Think back to when you were a child and you first heard about that new gadget or technological innovation to hit the shelves. No matter how long ago that may have been or what the exact item in question was, the chances are that you felt a wave of excitement, expectation and amazement at the prospect of what opportunities that new gadget might provide.
Now roll the clock forward to the present day and remember your reaction when your boss told you that the firm’s computer system was to be upgraded or that your work’s mobile phones were going to change. Did you enjoy the same excitement and feelings of boundless possibility? Or instead, did you bemoan the relentless march of technology and the fact that it seems to be leaving you behind? Unfortunately, for many people it will have been the latter but that doesn’t have to be the case, as the development of technology is still amazing and stimulating, and should be enjoyed as such by everybody.
Take Samsung’s Gear VR for example; a headset offering an augmented reality experience to those who put it on. You only have to watch Samsung’s advertisement for the product, where they set up a shark diving shop in the middle of the Australian outback, to see how such astonishing technology can still astound and inspire all of those who are fortunate enough to come into contact with it.
What this also shows us is that it is not a lost cause to hope that technology can be embraced and enjoyed by everyone, rather than being something which many people are intimidated by. What then, can be done to move back toward that more fun and healthier relationship with technology? That is the key question and is one which does not have a singular definitive answer but instead must be addressed in a number of complimentary ways.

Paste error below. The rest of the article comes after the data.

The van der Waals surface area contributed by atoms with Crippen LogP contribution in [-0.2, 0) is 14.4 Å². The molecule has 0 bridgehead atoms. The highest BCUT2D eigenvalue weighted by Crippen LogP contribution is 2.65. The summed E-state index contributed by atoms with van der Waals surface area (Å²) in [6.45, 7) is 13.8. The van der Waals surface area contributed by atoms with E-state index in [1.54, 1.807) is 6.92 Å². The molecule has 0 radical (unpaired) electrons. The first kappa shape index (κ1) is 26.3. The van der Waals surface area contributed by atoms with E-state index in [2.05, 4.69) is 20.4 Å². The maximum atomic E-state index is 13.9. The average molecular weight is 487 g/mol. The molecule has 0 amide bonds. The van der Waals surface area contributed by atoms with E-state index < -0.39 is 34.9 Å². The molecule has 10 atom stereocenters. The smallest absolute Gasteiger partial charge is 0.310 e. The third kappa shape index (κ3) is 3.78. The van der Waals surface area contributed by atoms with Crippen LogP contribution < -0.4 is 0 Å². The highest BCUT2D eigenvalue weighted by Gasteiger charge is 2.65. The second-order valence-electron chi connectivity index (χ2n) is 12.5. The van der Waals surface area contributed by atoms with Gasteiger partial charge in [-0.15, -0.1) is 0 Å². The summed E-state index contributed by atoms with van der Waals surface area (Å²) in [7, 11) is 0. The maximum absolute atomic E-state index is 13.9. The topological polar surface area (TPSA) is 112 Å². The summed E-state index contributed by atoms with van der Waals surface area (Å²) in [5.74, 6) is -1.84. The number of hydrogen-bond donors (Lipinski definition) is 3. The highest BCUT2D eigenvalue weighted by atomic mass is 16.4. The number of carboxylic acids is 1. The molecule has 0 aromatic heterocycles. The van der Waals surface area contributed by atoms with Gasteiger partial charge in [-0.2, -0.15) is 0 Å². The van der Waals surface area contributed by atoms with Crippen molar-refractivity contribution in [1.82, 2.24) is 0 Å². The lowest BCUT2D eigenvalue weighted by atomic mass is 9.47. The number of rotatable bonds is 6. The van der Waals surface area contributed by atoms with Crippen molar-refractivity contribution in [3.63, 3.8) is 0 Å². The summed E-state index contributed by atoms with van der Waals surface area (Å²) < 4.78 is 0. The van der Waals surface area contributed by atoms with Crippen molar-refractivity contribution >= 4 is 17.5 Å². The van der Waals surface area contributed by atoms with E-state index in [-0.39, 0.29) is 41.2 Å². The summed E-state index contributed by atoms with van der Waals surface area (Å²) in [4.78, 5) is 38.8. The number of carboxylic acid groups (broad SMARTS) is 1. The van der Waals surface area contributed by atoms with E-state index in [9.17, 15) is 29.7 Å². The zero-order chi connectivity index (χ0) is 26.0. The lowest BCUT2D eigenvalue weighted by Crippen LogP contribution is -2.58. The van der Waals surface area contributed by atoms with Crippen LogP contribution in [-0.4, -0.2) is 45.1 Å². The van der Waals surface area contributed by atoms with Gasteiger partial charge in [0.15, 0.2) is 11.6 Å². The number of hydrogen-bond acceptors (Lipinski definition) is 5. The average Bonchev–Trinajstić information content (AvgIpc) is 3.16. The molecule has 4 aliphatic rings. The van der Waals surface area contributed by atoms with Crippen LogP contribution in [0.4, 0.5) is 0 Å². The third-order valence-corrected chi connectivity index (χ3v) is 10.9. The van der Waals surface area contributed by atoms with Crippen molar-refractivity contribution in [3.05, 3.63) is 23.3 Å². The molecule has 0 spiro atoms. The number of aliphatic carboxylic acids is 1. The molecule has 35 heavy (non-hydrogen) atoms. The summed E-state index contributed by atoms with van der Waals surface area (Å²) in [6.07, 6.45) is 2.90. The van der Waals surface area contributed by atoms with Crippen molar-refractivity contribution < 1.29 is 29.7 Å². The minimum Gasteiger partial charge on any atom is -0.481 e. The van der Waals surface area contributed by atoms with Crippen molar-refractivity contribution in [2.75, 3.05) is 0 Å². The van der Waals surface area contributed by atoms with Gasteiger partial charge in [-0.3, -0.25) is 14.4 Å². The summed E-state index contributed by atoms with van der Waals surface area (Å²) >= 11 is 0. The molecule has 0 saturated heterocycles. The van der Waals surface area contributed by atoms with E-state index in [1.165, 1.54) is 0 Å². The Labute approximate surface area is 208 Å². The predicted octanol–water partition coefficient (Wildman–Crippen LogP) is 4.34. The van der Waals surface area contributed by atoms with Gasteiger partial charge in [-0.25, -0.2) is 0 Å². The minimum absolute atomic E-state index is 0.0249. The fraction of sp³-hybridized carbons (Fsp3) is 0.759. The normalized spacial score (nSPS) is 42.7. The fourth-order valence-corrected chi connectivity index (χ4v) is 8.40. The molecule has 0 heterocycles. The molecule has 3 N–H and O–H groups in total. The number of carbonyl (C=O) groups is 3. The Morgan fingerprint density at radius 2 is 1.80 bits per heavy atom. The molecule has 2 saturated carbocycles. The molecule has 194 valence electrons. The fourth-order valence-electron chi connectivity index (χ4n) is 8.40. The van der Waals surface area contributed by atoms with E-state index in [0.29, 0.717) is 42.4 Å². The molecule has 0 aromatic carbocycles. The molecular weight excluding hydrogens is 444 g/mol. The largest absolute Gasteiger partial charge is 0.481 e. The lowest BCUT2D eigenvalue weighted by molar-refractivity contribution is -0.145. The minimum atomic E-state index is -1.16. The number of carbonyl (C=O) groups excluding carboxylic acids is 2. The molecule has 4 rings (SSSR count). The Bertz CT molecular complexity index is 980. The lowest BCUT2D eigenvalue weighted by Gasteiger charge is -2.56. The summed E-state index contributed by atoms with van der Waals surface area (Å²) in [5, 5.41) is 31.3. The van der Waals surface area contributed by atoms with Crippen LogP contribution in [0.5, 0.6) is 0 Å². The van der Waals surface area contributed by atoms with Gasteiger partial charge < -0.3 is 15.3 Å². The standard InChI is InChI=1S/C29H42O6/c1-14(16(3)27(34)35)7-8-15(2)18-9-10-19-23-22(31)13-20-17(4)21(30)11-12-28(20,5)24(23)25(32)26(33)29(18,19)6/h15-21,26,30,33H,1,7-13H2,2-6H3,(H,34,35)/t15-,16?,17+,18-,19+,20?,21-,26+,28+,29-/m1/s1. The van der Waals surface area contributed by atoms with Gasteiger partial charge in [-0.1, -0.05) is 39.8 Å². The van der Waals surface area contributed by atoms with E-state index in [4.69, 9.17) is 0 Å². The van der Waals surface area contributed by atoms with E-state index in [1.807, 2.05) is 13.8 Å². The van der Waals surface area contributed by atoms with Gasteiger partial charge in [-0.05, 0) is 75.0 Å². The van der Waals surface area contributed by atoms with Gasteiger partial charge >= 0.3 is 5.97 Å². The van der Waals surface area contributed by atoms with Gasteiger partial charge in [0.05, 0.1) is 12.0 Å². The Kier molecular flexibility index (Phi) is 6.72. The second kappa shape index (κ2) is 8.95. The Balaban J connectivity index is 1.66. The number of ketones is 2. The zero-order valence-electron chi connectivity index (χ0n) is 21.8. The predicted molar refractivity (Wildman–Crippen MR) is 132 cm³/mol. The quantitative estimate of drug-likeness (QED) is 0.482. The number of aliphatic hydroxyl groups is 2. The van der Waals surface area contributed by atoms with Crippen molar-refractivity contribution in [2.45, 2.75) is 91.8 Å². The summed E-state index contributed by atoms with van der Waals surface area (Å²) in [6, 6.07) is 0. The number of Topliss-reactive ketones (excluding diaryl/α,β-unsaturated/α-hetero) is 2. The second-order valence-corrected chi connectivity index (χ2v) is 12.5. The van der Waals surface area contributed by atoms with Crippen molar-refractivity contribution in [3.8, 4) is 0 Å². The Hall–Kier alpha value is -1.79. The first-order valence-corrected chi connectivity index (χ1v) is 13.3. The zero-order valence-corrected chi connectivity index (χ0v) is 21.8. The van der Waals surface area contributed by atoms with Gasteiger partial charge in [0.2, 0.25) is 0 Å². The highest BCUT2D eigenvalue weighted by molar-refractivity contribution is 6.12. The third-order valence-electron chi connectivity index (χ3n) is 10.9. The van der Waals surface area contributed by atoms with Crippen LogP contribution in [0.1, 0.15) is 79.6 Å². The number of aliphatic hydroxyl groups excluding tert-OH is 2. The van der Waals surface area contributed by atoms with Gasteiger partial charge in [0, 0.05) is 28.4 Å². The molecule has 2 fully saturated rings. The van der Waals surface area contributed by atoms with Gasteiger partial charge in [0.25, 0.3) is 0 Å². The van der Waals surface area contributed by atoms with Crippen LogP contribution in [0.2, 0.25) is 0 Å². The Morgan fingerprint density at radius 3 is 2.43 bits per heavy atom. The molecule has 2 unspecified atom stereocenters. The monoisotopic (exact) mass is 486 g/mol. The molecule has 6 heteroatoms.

Firstly, it can’t hurt for us as consumers to try and approach new technology with the vigour and enthusiasm that we might have done in our childhood. Doing so after all, would not only help us to enjoy the experience more but would also improve our chances of mastering that technology better as we would not be afraid to immerse ourselves and learn by trial and error.
Alongside that idea, and as has been ably demonstrated by Samsung, technology companies and suppliers can also play a critical role in improving the public’s attitudes toward, and relationship with, new technology. By creating and promoting experiences such as the Shark Diving in the Desert example or by endeavouring to make technology more user-friendly and inclusive in the way that Google does with business solutions like Google Docs, the biggest companies can indeed make a real difference.
The idea of changing the prevailing attitude toward technology may seem to some like a pipedream but if Samsung can indeed bring sharks to the desert, then surely making technology fun and exciting for everyone isn’t asking too much.
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